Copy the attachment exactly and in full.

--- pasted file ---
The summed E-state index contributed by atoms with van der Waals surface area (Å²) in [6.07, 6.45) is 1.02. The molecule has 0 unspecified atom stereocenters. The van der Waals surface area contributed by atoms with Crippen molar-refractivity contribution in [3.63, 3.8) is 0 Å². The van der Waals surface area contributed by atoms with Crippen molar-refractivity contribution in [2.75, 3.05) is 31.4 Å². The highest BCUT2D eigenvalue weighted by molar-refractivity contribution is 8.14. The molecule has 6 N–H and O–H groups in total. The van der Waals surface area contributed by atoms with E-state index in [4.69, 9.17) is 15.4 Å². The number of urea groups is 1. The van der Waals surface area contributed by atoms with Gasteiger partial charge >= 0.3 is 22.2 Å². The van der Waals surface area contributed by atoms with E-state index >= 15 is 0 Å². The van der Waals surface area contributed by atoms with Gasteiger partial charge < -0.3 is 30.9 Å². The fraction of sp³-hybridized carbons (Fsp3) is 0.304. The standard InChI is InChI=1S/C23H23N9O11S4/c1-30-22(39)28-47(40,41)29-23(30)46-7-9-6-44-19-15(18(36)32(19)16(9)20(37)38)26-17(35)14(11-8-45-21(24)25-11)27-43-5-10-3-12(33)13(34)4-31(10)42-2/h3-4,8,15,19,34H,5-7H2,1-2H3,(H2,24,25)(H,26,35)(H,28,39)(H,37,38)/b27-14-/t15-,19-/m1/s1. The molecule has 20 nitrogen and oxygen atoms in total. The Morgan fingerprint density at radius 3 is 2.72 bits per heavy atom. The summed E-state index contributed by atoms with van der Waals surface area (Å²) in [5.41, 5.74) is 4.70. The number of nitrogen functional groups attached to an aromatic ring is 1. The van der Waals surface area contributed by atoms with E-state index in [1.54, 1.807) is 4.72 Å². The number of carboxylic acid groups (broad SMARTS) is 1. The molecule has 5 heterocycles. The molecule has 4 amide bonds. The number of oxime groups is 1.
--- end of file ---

The summed E-state index contributed by atoms with van der Waals surface area (Å²) in [6.07, 6.45) is 1.02. The molecule has 0 unspecified atom stereocenters. The van der Waals surface area contributed by atoms with Crippen molar-refractivity contribution in [3.63, 3.8) is 0 Å². The van der Waals surface area contributed by atoms with Crippen molar-refractivity contribution in [2.75, 3.05) is 31.4 Å². The highest BCUT2D eigenvalue weighted by molar-refractivity contribution is 8.14. The molecule has 6 N–H and O–H groups in total. The van der Waals surface area contributed by atoms with E-state index in [4.69, 9.17) is 15.4 Å². The number of urea groups is 1. The van der Waals surface area contributed by atoms with Gasteiger partial charge >= 0.3 is 22.2 Å². The van der Waals surface area contributed by atoms with E-state index >= 15 is 0 Å². The van der Waals surface area contributed by atoms with Gasteiger partial charge < -0.3 is 30.9 Å². The fraction of sp³-hybridized carbons (Fsp3) is 0.304. The standard InChI is InChI=1S/C23H23N9O11S4/c1-30-22(39)28-47(40,41)29-23(30)46-7-9-6-44-19-15(18(36)32(19)16(9)20(37)38)26-17(35)14(11-8-45-21(24)25-11)27-43-5-10-3-12(33)13(34)4-31(10)42-2/h3-4,8,15,19,34H,5-7H2,1-2H3,(H2,24,25)(H,26,35)(H,28,39)(H,37,38)/b27-14-/t15-,19-/m1/s1. The molecule has 20 nitrogen and oxygen atoms in total. The Morgan fingerprint density at radius 3 is 2.72 bits per heavy atom. The summed E-state index contributed by atoms with van der Waals surface area (Å²) in [5.41, 5.74) is 4.70. The number of nitrogen functional groups attached to an aromatic ring is 1. The van der Waals surface area contributed by atoms with E-state index in [1.54, 1.807) is 4.72 Å². The number of carboxylic acid groups (broad SMARTS) is 1. The molecule has 5 heterocycles. The molecule has 4 amide bonds. The number of oxime groups is 1.